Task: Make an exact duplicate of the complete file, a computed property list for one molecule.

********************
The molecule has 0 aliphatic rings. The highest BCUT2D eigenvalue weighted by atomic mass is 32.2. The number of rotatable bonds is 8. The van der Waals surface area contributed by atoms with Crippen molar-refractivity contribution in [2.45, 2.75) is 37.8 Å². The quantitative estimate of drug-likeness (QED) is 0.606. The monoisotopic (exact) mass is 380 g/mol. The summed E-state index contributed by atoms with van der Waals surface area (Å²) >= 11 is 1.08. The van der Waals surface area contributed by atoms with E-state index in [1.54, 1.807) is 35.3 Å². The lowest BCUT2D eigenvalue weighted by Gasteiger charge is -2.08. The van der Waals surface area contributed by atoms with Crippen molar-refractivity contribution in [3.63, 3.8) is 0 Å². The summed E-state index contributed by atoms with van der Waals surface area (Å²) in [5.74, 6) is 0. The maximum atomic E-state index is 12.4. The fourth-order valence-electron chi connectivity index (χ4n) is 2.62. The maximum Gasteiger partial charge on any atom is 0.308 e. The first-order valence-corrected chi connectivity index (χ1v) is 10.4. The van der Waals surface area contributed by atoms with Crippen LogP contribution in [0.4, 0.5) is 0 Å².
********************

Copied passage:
The molecule has 0 aliphatic rings. The highest BCUT2D eigenvalue weighted by atomic mass is 32.2. The number of rotatable bonds is 8. The van der Waals surface area contributed by atoms with Crippen molar-refractivity contribution in [2.45, 2.75) is 37.8 Å². The quantitative estimate of drug-likeness (QED) is 0.606. The monoisotopic (exact) mass is 380 g/mol. The summed E-state index contributed by atoms with van der Waals surface area (Å²) >= 11 is 1.08. The van der Waals surface area contributed by atoms with E-state index in [1.54, 1.807) is 35.3 Å². The lowest BCUT2D eigenvalue weighted by Gasteiger charge is -2.08. The van der Waals surface area contributed by atoms with Crippen molar-refractivity contribution in [3.63, 3.8) is 0 Å². The summed E-state index contributed by atoms with van der Waals surface area (Å²) in [5.74, 6) is 0. The maximum atomic E-state index is 12.4. The fourth-order valence-electron chi connectivity index (χ4n) is 2.62. The maximum Gasteiger partial charge on any atom is 0.308 e. The first-order valence-corrected chi connectivity index (χ1v) is 10.4. The van der Waals surface area contributed by atoms with Crippen LogP contribution in [0.4, 0.5) is 0 Å².